The Problem with our Tax System
There is a basic principle that should be the foundation of our tax system: If you have been blessed with much, then you have an obligation to give back more than those who have been blessed with less than you. This principle is common to most faiths and societies. For Christians, that truth is illustrated in Luke 12:48.
From everyone who has been given much, much will be demanded; and from the one who has been entrusted with much, much more will be asked. Luke 12:48 NIV
Our current system of taxation is not based on this fundamental principle. Instead of those who have been given much paying a greater tax burden, our system imposes a greater burden (relative to resources) on the poor than on the rich. Here is an example:
Bill Billionaire makes the vast majority of his income from buying and selling stocks, bonds, and other investments that will qualify as a capital gain. The current Capital Gains Tax rate is a maximum of 15%. So his effective tax rate is about 15%.
Let's compare Bill Billionaire's income with William Worker's. William is also single and earns wages of $100.000. He will pay an income tax of $18,964 and $5, 650 in Social Security and Medicare. That is $24,614 in taxes for a total tax of 24% of his earnings.
We depend on small businesses for job creation. So, let's also compare Bill Billionaire's income with Sam Smallbusinessman's, who is single and opened his own business this year and earned a profit of $100,000. Sam will pay two taxes. He will pay Self Employment Tax of $12,283. He will also pay Income Tax of $16,981. That is $29,264 in taxes for a total tax of 29% of his earnings.
As you can see, the middle class worker and American businessman pay the government a much higher percentage of his or her earnings than the wealthy American investor. It should be just the opposite. Our current system is wrong, and it is hurting our economic recovery. We are losing billions of dollars that could be used to balance the budget and reduce our national debt. Our tax system can be repaired by implementing the fundamentally fair and sound principle stated in Luke 12:48. This would be a system where those who have been blessed with great wealth pay a higher aggregate tax rate than poor and middle class Americans. This can be accomplished by making the capital gains rate and dividend rate the same as the income tax rate, which currently does tax the wealthier Americans at a higher rate.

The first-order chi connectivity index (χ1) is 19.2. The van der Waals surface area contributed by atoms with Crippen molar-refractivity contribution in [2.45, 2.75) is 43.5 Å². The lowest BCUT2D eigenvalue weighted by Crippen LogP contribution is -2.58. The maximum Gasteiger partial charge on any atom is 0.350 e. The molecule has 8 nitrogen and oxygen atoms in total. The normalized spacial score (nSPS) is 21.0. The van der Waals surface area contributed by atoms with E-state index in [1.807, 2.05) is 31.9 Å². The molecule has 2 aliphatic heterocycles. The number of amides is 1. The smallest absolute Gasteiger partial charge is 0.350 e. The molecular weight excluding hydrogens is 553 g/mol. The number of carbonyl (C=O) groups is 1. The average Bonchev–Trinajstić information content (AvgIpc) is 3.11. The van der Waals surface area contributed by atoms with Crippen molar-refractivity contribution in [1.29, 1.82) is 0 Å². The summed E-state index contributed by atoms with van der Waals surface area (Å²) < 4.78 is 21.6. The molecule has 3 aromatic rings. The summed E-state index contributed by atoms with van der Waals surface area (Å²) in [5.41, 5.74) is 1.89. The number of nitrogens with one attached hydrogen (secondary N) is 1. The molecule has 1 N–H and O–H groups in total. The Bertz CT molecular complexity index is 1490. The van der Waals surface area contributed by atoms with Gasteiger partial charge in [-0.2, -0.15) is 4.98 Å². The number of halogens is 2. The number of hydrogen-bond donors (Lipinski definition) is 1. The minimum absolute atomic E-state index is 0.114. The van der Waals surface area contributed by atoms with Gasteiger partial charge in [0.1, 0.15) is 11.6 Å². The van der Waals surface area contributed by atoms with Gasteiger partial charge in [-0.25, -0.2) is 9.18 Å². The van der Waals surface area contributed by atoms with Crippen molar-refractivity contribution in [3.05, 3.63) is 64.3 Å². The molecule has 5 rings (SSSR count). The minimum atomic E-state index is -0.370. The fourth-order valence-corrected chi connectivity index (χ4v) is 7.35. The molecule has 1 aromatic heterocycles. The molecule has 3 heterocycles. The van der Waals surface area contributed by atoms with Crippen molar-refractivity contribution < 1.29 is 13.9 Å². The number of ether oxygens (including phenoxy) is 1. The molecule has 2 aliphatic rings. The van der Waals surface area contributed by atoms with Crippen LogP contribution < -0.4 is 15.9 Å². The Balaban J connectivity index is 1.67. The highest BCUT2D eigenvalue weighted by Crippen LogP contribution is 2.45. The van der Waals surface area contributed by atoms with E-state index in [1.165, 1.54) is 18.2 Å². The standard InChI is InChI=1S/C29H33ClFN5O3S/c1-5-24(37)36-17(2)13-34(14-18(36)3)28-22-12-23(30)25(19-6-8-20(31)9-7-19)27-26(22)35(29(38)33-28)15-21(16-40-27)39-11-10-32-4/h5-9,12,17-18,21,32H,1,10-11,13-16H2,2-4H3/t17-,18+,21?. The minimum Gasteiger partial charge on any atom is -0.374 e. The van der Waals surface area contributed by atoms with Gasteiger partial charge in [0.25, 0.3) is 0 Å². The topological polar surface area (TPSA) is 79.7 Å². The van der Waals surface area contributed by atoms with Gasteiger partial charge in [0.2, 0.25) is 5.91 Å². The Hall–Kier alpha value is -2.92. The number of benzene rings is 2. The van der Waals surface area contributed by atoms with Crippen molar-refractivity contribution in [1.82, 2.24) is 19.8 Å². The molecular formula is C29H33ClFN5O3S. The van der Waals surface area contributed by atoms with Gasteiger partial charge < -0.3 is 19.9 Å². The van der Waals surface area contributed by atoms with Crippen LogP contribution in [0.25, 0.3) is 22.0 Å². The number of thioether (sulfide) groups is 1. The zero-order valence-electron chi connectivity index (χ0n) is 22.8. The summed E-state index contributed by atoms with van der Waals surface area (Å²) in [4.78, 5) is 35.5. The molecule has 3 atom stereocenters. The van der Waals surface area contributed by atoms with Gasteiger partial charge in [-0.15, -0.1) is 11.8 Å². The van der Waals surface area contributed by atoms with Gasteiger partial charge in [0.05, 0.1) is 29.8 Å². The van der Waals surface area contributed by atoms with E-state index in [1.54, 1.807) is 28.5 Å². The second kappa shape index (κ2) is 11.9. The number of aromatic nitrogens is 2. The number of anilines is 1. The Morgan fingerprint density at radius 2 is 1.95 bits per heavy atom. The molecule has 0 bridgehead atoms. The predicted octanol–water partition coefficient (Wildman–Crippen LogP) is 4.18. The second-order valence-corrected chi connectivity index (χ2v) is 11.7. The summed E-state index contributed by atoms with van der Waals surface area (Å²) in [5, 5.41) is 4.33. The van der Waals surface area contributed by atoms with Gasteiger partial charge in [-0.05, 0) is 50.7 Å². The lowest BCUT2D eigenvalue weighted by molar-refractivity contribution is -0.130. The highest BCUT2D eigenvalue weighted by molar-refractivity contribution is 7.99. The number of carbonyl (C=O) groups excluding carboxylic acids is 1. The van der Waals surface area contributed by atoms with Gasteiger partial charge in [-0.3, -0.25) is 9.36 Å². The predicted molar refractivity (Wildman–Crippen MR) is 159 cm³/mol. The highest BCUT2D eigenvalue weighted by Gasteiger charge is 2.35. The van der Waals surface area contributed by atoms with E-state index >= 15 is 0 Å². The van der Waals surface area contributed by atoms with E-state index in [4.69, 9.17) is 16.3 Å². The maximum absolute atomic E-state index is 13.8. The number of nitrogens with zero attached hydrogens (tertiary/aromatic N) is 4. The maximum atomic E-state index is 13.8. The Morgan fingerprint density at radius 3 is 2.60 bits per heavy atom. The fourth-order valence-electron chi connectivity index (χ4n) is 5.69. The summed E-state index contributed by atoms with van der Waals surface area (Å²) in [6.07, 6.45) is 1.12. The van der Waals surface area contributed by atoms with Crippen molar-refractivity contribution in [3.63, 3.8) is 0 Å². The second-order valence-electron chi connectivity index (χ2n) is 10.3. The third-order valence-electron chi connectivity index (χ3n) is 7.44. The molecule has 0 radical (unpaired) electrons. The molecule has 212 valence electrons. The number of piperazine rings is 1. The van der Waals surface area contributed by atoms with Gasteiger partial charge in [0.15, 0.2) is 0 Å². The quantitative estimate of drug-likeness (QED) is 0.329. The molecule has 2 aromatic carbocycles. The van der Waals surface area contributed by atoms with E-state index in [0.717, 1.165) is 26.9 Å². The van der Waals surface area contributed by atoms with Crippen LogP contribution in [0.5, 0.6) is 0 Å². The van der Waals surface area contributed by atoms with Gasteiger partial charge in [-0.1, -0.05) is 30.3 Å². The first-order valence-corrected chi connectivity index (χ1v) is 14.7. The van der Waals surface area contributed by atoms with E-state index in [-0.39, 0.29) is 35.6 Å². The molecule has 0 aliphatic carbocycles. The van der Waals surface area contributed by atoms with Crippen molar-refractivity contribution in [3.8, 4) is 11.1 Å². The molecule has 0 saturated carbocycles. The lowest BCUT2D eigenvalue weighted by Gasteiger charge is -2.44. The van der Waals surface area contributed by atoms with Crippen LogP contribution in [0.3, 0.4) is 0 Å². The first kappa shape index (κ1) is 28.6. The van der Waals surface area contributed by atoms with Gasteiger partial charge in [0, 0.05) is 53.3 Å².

Republican Objections to this Fundament Tax Principle
Mitt Romney paid an effective tax rate of 13.9% on $21.7 million in income in 2010. See Senate Rejects Buffett Rule in my Research tab. He does not want to pay the 24% that William Worker pays or the 29% that Sam Smallbusinessman pays. Neither does Rush Limbaugh, Kenny Marchant, or other rich conservatives. Mitt Romney has stated that those who want to correct this tax inequity are motivated by "envy" of the wealthy. See Obama v Romney-income inequality in my Research tab. Well, I am not neither wealthy nor poor, but I can assure you that I am not motivated by anything other than developing a fair, sound tax policy which will lead to a healthy economy. Warren Buffett and other wealthy Americans do recognize this truth and have stated that they are willing to pay higher taxes. Republican Congresspersons do not support this principle that should be the foundation of our tax system.